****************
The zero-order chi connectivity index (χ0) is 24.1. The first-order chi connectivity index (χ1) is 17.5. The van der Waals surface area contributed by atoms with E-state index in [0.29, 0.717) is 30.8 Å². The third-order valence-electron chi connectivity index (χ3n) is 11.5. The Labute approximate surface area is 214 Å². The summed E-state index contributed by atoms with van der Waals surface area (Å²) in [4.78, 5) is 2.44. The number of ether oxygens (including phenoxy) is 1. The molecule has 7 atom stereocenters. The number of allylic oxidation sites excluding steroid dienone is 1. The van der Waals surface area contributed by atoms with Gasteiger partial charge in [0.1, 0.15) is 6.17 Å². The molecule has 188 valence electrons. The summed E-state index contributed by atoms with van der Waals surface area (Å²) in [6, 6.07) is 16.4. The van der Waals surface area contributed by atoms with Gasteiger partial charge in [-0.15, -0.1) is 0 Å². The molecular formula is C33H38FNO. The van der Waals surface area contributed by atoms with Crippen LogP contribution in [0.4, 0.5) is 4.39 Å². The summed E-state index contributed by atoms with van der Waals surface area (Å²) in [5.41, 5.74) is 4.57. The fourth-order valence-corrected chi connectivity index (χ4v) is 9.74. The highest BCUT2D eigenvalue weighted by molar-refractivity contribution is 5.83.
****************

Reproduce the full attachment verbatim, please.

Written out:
The zero-order chi connectivity index (χ0) is 24.1. The first-order chi connectivity index (χ1) is 17.5. The van der Waals surface area contributed by atoms with E-state index in [0.29, 0.717) is 30.8 Å². The third-order valence-electron chi connectivity index (χ3n) is 11.5. The Labute approximate surface area is 214 Å². The summed E-state index contributed by atoms with van der Waals surface area (Å²) in [4.78, 5) is 2.44. The number of ether oxygens (including phenoxy) is 1. The molecule has 7 atom stereocenters. The number of allylic oxidation sites excluding steroid dienone is 1. The van der Waals surface area contributed by atoms with Gasteiger partial charge in [0.1, 0.15) is 6.17 Å². The molecule has 188 valence electrons. The summed E-state index contributed by atoms with van der Waals surface area (Å²) in [6, 6.07) is 16.4. The van der Waals surface area contributed by atoms with Gasteiger partial charge in [-0.15, -0.1) is 0 Å². The molecular formula is C33H38FNO. The van der Waals surface area contributed by atoms with Crippen LogP contribution in [0.4, 0.5) is 4.39 Å². The summed E-state index contributed by atoms with van der Waals surface area (Å²) in [5.41, 5.74) is 4.57. The fourth-order valence-corrected chi connectivity index (χ4v) is 9.74. The highest BCUT2D eigenvalue weighted by molar-refractivity contribution is 5.83.